Bangladesh: UN launches international appeal for flood relief and recovery

Dhaka - Warning that millions of people in Bangladesh are now facing grave food insecurity and health risks after one of the worst floods ever seen here, the United Nations today launched an appeal to international donors for USD 210 million to help the very poor survive the next six months.

"The hardest time starts now," UN Resident Coordinator in Bangladesh Jorgen Lissner warned during the launch of the international Appeal in the Bangladeshi capital earlier today. He said that most people in Bangladesh are adept at surviving the sudden onslaught of floodwater. "The Government has well-tested emergency response systems in place," he added.

During the weeks and months after a disaster, however, the nation struggles to secure people's access to clean water, food, shelter and income. As the waters recede, diseases such as diarrhoea, cholera and typhoid are spreading rapidly as flooding has mixed with sewerage, and millions of drinking water sources are now contaminated or damaged. Food insecurity is also looming as much of the next rice crop was washed away, and the current planting season, normally in mid-August, is under threat. "In the past, more people have died after rather than during the peaks of the floods," Lissner said.

This year the floods in Bangladesh left much of the country submerged for more than a month. "The very poor are at particular risk now because their food stocks are exhausted, assets lost or sold to survive, and money is needed to rebuild farms, villages and businesses," Lissner said. "This is an especially difficult time for the very poor, many of whom struggled on the edge of extreme poverty before this disaster," he emphasized.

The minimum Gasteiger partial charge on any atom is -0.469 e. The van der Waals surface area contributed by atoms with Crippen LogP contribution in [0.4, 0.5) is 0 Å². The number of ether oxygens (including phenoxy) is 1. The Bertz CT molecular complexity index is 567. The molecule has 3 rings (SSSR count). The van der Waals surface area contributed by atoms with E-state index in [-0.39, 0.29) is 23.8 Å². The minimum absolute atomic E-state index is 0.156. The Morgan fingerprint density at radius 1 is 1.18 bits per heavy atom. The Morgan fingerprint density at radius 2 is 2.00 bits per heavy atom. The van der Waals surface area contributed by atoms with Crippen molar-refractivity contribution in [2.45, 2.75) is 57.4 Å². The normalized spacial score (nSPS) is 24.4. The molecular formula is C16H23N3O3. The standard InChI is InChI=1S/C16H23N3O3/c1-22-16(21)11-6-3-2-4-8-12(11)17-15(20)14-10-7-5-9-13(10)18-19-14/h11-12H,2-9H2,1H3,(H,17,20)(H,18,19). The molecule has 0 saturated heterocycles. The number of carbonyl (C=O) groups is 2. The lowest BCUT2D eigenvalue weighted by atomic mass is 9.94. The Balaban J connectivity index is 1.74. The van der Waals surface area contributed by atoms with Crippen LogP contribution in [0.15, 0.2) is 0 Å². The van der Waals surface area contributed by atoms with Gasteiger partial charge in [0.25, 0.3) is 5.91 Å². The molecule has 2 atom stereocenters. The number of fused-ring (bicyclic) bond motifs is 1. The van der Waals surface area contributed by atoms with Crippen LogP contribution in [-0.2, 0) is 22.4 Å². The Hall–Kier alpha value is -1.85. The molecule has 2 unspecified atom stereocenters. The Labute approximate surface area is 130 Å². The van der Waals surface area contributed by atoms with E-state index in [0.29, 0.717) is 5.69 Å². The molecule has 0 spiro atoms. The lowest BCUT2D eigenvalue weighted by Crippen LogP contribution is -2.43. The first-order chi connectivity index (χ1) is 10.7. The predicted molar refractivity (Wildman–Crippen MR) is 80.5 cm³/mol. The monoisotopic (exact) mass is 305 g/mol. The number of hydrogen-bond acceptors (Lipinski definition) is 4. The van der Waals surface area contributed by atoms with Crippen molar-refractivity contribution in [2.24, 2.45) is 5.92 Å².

Thousands of kilometres of road, plus bridges, culverts, schools and other public buildings are damaged or destroyed. The Government estimates that the nationwide losses from this flood would reach USD 7 billion.

Through the Appeal, the UN hopes to raise enough funds to help the very poor in those areas where the worst flooding occurred to get safe drinking water, food, shelter, and regain income opportunities over the next six months.

Under the UN plan, seeds, fish fingerlings and agricultural implements will be provided to poor farmers. While others, like weavers and small shop owners, will be given support to regain their business capital.

Meanwhile, labour intensive infrastructure rebuilding projects are planned in conjunction with the Government to provide immediate income opportunities for millions, and to help rebuild some of the damaged transport and communications systems. Approximately 3 million houses are damaged or destroyed.

"The people of Bangladesh are extraordinarily self-reliant and resilient and are striving to achieve what they can within their own means, but their means are often slender," Lissner said.

"Many of the very poor have sold their possessions to buy food and medicines. Donors can assist these people to restart their lives by ensuring that they are provided with clean water, basic sanitation, food and supplementary nutrition where necessary, and are able to return to a semblance of economic normality," Lissner said.

He urged the international community to show its solidarity with the people of Bangladesh in this time of crisis by supporting their swift recovery.

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